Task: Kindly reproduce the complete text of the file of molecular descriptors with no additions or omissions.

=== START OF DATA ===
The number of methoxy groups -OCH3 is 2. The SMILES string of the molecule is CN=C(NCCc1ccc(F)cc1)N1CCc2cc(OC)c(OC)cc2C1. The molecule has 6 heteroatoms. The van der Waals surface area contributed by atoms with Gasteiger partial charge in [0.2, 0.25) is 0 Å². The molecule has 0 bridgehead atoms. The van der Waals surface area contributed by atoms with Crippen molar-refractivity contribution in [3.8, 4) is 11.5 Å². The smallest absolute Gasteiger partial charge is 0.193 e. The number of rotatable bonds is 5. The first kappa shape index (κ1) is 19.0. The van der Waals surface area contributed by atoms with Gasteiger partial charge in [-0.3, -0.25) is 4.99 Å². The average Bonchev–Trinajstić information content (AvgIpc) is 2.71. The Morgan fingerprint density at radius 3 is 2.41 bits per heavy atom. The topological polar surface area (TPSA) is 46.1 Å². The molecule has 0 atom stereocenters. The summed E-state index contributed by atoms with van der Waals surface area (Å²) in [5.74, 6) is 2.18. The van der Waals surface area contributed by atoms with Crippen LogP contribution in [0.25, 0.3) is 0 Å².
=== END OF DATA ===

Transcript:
The number of methoxy groups -OCH3 is 2. The SMILES string of the molecule is CN=C(NCCc1ccc(F)cc1)N1CCc2cc(OC)c(OC)cc2C1. The molecule has 6 heteroatoms. The van der Waals surface area contributed by atoms with Gasteiger partial charge in [0.2, 0.25) is 0 Å². The molecule has 0 bridgehead atoms. The van der Waals surface area contributed by atoms with Crippen molar-refractivity contribution in [3.8, 4) is 11.5 Å². The smallest absolute Gasteiger partial charge is 0.193 e. The number of rotatable bonds is 5. The first kappa shape index (κ1) is 19.0. The van der Waals surface area contributed by atoms with Gasteiger partial charge in [-0.3, -0.25) is 4.99 Å². The average Bonchev–Trinajstić information content (AvgIpc) is 2.71. The Morgan fingerprint density at radius 3 is 2.41 bits per heavy atom. The topological polar surface area (TPSA) is 46.1 Å². The molecule has 0 atom stereocenters. The summed E-state index contributed by atoms with van der Waals surface area (Å²) in [5.74, 6) is 2.18. The van der Waals surface area contributed by atoms with Crippen LogP contribution in [0.25, 0.3) is 0 Å².